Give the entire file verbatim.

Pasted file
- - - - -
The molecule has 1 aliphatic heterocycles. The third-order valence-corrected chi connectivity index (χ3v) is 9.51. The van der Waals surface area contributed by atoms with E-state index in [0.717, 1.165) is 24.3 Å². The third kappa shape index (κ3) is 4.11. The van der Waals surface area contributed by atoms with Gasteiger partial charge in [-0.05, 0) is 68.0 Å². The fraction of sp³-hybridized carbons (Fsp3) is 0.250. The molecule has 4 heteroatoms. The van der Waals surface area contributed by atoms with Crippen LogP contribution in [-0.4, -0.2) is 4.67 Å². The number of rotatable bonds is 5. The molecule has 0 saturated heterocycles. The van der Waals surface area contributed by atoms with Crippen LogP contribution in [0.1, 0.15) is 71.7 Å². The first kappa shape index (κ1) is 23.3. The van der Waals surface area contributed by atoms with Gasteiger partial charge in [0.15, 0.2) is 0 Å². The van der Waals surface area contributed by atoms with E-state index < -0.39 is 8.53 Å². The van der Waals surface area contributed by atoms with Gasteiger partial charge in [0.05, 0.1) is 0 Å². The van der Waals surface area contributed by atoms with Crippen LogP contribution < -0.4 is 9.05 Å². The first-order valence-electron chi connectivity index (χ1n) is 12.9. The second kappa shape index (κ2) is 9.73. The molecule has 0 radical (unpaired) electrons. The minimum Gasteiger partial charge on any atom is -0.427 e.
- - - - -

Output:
The molecule has 1 aliphatic heterocycles. The third-order valence-corrected chi connectivity index (χ3v) is 9.51. The van der Waals surface area contributed by atoms with E-state index in [0.717, 1.165) is 24.3 Å². The third kappa shape index (κ3) is 4.11. The van der Waals surface area contributed by atoms with Gasteiger partial charge in [-0.05, 0) is 68.0 Å². The fraction of sp³-hybridized carbons (Fsp3) is 0.250. The molecule has 4 heteroatoms. The van der Waals surface area contributed by atoms with Crippen LogP contribution in [-0.4, -0.2) is 4.67 Å². The number of rotatable bonds is 5. The molecule has 0 saturated heterocycles. The van der Waals surface area contributed by atoms with Crippen LogP contribution in [0.1, 0.15) is 71.7 Å². The first kappa shape index (κ1) is 23.3. The van der Waals surface area contributed by atoms with Gasteiger partial charge in [0.15, 0.2) is 0 Å². The van der Waals surface area contributed by atoms with E-state index < -0.39 is 8.53 Å². The van der Waals surface area contributed by atoms with Gasteiger partial charge in [0.05, 0.1) is 0 Å². The van der Waals surface area contributed by atoms with Crippen LogP contribution < -0.4 is 9.05 Å². The first-order valence-electron chi connectivity index (χ1n) is 12.9. The second kappa shape index (κ2) is 9.73. The molecule has 0 radical (unpaired) electrons. The minimum Gasteiger partial charge on any atom is -0.427 e.